Windows 8.1

Update to Windows 8.1 from Windows 8

Before you decide to upgrade your Windows 8 to 8.1, you should be aware of some issues/changes.

To begin with, it is not very obvious and easy to find a way, to avoid using Microsoft Account. Fortunately, Scott Hanselman described it in his blog, in his post How to sign into Windows 8 or 8.1 without a Microsoft account – make a local user.

Another issue is SkyDrive. If you are not using it, then you do not need to worry. But if you do (like me) then be aware that now it is integrated with Windows 8.1. You are not able to use SkyDrive app like in Windows 8. What is more: you need to sign in with Microsoft Account on Windows 8.1, to be able to use SkyDrive. In the recent version of SkyDrive, Microsoft introduced “smart files”. It distinguish two types of files: online-only (not stored on your hard drive and available when you are connected to the Internet) and offline (old-style files, can be used when you are offline and will be synced once you get online). Default status of new created file is online-only. You need to change it if you want to use files in the old-way (offline). There are two ways to do that. First: go to SkyDrive app and mark file/directory you want to make offline (by right click) and click “Make offline” in app bar:

SkyDrive - make offline

Second way is go to SkyDrive settings and set “Access all files offline” to “On”:

SkyDrive - access all files offline

You can find more details about “smart files” here.

All above issues are fixable. However there are a few things, which cannot be solved (so far). I have ThinkPad X220 ([email protected], 8GB RAM, 160GB SSD) and I did a system upgrade from Win8 to Win8.1. Since then, the performance is a little bit worse. Additionally, I have two monitors connected through VGA and DisplayPort. The second monitor is all gray right after system boot. I need to click WIN+D to get the desktop. I do not have this issue on my PC where I installed Win 8.1 from scratch.

I use PowerShell as my default command line. There is a weird issue with Lucidia Console font on Windows 8.1. You cannot set it as default font. It is not a huge concern, because the Consolas works fine, but I cannot use Lucidia Console (which I like better). More about this issue here.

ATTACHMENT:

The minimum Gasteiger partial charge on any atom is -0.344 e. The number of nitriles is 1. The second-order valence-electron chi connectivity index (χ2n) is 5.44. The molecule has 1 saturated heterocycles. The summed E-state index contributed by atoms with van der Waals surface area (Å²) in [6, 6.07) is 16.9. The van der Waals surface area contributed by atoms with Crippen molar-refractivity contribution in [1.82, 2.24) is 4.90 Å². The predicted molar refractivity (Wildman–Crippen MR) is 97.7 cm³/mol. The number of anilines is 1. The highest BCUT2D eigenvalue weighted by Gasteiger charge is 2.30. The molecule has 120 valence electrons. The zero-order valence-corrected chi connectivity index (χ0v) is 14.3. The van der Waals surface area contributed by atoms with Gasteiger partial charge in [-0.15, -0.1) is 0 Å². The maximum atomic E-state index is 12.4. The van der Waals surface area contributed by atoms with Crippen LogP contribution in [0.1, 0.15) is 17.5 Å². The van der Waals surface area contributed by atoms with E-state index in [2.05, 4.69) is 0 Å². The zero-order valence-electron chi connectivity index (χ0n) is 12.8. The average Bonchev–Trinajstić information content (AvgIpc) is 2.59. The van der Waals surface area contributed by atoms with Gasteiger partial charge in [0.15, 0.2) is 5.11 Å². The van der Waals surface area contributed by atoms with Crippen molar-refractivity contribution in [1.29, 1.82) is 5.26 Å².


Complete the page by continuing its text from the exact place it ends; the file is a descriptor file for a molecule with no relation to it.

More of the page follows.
Now, let’s look at the bright side of life. My favorite Windows 8.1 feature is “search everywhere”. You do not need to think whether you want to search programs (WIN+Q), settings (WIN+W) or files (WIN+F). However, Everything Search Engine is still the best for searching files.

I like the Windows button too. After right-click, you have the same menu which you get with WIN+X. Furthermore, there are options shutdown/restart/sleep there. It is easier and faster accessible than “Mouse to right-bottom corner of screen”->Settings->Power->Shut down.

Another nice feature is the adjustable size of tiles:

Windows8.1 - adjustable tiles

To learn about other new features I recommend Scott Hanselman’s videos about new features in Windows 8.1. He is showing how to be productive on Windows 8.1 and how to take advantage of key shortcuts.

By the way: Happy New Year 2014!

Happy New Year 2014


Windows 8.1 Preview and Visual Studio 2013 Preview

At the build conference (June 26-28, 2013) Microsoft announced Windows 8.1 Preview and Visual Studio 2013 Preview. I installed them on my Virtual Machine. Just in case, to protect my system from some unexpected features 🙂

In case of Windows 8.1 there are no big changes. Only some small, useful improvements. I like ‘search all’, which enables you to search within apps, settings and files in the same time. However I am still using Search Everything, because it’s faster and more effective. It’s also cool to have the Start button, which brings you to the metro desktop, but again – no big deal (I was ok with WIN button). You can find list of improvements/changes here and here.

The new Visual Studio is more interesting. The One ASP.NET idea is applied. When you create new project, there are only one template: ‘ASP.NET Web Application’. Then in second step, you can choose which types of applications you want to include into it.

Visual Studio 2013 One ASP.NETVisual Studio 2013 One ASP.NET templates

There is MVC 5 (Preview) in it, along with various scaffolding options. You can e.g. scaffold just edit action.

Great feature for web developers: you can open page in multiple web browsers and then refresh them all from Visual Studio (e.g. after change in code).

The editors experience is improved. You can have code map in the scroll bar. HTML editor is rewritten from scratch. Short list of my favorite features:

  • new code snippets (in HTML document try: ‘div.myClass*4>lorem’ and click TAB)
  • intellisense in web.config
  • ALT + UP/DOWN – move code line up or down
  • ALT + 1/2 – extends text selection to level up or down
  • ALT+SHIFT+W – allows to surround selected text with new tag
  • ALT+V – voice commands (which shows shortcuts), yes we can speak to Visual Studio!
  • JavaScript frameworks intellisense (e.g. AngularJS)

But the greatest news is: WebEssentials2013 are now Open Source on github. Everyone can contribute. The policy is to add experimental features to WebEssentials and then move the hottest to Visual Studio (once they are tested). To see all, new, hot features watch Mads Kristensen’s talk at build 2013.

Another cool thing is possibility to ‘sign in’ in the Visual Studio. Once you sign in using your Microsoft account, you can synchronize settings across your devices. Now, it is enough to customize you Visual Studio only once.

There is much more new features. You can find them here and here.